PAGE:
San Diego Union-Tribune

October 14, 2001

Bush set for coalition building trip Shanghai
  Meetings with Putin of Russia and Zemin of China top agenda

By GEORGE E. CONDON JR. 
COPLEY NEWS SERVICE 

WASHINGTON -- President Bush plans to depart today for China and meetings with partners in the war against terrorism, sending a loud message that he will not be bunkered in the White House during the war.

His first stop on the way to China will be Northern California, where he is scheduled to address a business group in Sacrament and meet with troops that might be involved in the battle against those responsible for the Sept. 11 terrorist attacks on the United States.

From Sacramento, he heads to Shanghai, the only stop in what was once to be a two-week, three-nation swing through Asia. Following the attacks, the White House scrubbed visits to Beijing, Japan and South Korea.

Aides said Bush is determined not to cancel his first trip to the annual meeting of the Asia-Pacific Economic Cooperation forum. APEC includes 21 countries in Asia and the Pacific Rim, including several countries critical to the coalition the president has constructed since Sept. 11.

At the top of that list are Russia and China, and Bush has meetings set with presidents Vladimir Putin and Jiang Zemin.

"This is an important moment in the coalition building," said James Steinberg, a member of the National Security Council in the Clinton administration. "This is, in effect, the east wing of the coalition, which is meeting in Shanghai."

The president rejected advice from some to stay home while U.S. warplanes are bombing targets in Afghanistan.

National Security Adviser Condoleezza Rice said, "The president feels very strongly, as he said to the American people, that we have to go about the business of doing what makes America strong. And he believes that one of his important tasks as president is to work on strengthening our alliances."

White House Press Secretary Ari Fleischer stressed the sophistication of the communications equipment available to a president, calling it "second to none."

"He will be in frequent contact with everybody he needs to be in contact with throughout this (trip). I anticipate he'll be having lots of updates and phone calls, and he'll be able to give direction from the road, just as he would from the White House."

Top administration officials emphasized that one of the big challenges facing the president is reinvigorating a global economy shaken by weakness in the U.S. economy following the attacks on New York City and the Pentagon.

Those concerns are near the top of the APEC agenda.

But as the 21 leaders prepare to converge on a Shanghai that has been both modernized and garrisoned for this meeting, Sept. 11 is overshadowing everything else.

"There has been a seismic shift that took place in our foreign policy" after the attacks, said Lael Brainard, a top economic adviser to President Clinton and now a senior fellow at the Brookings Institution.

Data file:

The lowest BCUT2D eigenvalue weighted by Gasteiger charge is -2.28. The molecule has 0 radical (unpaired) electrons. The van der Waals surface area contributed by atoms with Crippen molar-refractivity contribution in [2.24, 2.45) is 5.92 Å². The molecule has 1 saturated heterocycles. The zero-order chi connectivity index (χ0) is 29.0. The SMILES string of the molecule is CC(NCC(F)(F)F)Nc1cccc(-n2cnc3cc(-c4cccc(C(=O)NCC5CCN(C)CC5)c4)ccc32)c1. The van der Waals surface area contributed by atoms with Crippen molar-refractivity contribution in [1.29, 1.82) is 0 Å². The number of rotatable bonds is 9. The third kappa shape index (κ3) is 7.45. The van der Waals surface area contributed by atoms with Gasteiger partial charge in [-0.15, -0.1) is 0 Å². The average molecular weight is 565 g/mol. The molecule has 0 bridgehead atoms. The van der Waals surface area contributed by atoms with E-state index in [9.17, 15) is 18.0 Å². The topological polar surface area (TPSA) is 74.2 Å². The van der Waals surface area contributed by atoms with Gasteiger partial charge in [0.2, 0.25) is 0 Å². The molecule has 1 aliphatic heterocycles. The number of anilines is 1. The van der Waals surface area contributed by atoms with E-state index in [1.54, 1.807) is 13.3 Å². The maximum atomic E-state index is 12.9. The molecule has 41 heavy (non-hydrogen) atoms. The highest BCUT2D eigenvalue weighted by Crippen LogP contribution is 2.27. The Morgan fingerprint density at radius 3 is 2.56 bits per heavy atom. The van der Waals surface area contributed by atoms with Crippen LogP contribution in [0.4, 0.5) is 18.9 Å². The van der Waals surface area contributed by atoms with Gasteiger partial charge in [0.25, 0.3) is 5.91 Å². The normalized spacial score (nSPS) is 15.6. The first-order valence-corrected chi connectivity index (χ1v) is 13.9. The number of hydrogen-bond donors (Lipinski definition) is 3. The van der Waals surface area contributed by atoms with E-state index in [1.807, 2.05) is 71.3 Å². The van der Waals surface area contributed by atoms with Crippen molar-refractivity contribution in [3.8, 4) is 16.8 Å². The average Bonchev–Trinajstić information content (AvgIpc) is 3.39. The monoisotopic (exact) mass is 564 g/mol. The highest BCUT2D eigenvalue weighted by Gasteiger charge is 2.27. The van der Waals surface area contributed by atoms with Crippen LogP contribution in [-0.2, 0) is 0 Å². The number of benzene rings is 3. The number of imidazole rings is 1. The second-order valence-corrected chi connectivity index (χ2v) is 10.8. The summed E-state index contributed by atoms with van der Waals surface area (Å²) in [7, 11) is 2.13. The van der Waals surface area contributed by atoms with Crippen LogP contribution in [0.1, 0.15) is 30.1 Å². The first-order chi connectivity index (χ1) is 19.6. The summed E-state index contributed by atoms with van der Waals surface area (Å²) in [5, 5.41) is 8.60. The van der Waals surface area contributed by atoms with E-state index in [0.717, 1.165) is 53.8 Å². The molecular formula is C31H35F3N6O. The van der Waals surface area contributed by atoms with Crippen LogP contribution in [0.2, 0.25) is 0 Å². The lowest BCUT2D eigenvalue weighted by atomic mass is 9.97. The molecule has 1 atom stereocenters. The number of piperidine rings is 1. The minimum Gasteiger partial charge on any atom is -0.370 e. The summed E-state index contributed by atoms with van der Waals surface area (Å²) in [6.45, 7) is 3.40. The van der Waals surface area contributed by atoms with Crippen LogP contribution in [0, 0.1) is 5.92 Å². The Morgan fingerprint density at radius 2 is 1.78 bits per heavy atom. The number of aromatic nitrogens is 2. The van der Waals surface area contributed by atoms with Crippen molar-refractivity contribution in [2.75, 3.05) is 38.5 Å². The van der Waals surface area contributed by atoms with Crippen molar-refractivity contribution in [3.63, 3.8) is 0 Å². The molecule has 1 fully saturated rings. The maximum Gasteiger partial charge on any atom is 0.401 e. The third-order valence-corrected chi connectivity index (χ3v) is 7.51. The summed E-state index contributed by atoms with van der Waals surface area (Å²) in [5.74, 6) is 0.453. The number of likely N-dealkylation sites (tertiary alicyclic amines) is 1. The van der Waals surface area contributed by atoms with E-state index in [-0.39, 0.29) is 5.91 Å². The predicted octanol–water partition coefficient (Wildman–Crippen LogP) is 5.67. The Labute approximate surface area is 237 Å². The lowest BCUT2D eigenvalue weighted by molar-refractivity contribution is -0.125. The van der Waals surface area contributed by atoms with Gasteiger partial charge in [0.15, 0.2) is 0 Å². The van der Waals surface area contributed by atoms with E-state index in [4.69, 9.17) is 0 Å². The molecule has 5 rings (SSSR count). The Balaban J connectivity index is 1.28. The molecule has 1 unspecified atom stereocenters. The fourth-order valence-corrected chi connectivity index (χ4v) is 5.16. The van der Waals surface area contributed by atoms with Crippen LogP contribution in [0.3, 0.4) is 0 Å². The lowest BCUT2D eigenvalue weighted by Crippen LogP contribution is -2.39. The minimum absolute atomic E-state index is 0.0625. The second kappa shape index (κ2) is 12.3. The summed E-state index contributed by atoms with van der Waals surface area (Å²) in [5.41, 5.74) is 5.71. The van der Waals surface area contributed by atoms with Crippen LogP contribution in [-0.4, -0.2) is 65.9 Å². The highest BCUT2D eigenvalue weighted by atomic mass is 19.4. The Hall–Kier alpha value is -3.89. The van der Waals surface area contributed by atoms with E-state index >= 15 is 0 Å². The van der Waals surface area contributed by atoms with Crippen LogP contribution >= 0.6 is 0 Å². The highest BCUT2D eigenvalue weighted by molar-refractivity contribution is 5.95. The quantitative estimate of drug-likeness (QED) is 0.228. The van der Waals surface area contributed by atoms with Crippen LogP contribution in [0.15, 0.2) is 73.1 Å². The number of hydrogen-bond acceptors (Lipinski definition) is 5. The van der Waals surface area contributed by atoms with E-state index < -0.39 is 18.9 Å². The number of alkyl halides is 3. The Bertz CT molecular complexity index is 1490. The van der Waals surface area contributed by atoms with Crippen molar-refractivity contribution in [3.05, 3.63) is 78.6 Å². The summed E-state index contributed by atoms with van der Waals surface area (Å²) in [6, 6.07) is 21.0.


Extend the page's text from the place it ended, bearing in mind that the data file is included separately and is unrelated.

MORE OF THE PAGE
Nowhere is this more evident than in Bush's dealings with Russia and China. The president will have many meetings, including sessions with Islamic leaders from Indonesia -- the world's most populous Muslim nation and site of ongoing anti-American protests -- and Malaysia and Brunei. He will also meet with important coalition partners Japan and Korea.

"It really is striking to see how the events of Sept. 11 have really shaken up a set of relationships, which we all thought (we) were beginning to understand," Steinberg said. "There's nothing more striking than vis-a-vis Russia."

Before Sept. 11, Putin was seen as a cautious and tactical steward of foreign policy, a man with a good personal relationship with Bush but uncertain of whether to cast Russia's lot with the East or the West.

But on Sept. 11, the tactical became the strategic, and Putin tapped a previously unknown reservoir of boldness. He was the first world leader to call Bush and was among the first to enlist in the coalition.

"This was far and away the most strategic decision he has ever made in either foreign or domestic policy," said Michael McFaul, a Russia expert at the Hoover Institution at Stanford University.

The key decision for Putin was to agree to the stationing of U.S. troops in the former Soviet republics of Uzbekistan and Tajikistan.

Now, Putin comes to Shanghai hoping for reassurance that those troops will not remain permanently in what Russia regards as its sphere of influence. And Putin seeks "understanding" instead of criticism for Moscow's often-brutal crackdown on separatists in Chechnya.

For China, the support for the coalition has been more tenuous and the desire for payback more tangible, China experts said.

"The Russians are being actively helpful and supportive without seeking some immediate quid pro quo. The Chinese have been passively supportive and insisting on a quid pro quo," said Larry M. Wortzel, director of the Asian Studies Center at the Heritage Foundation.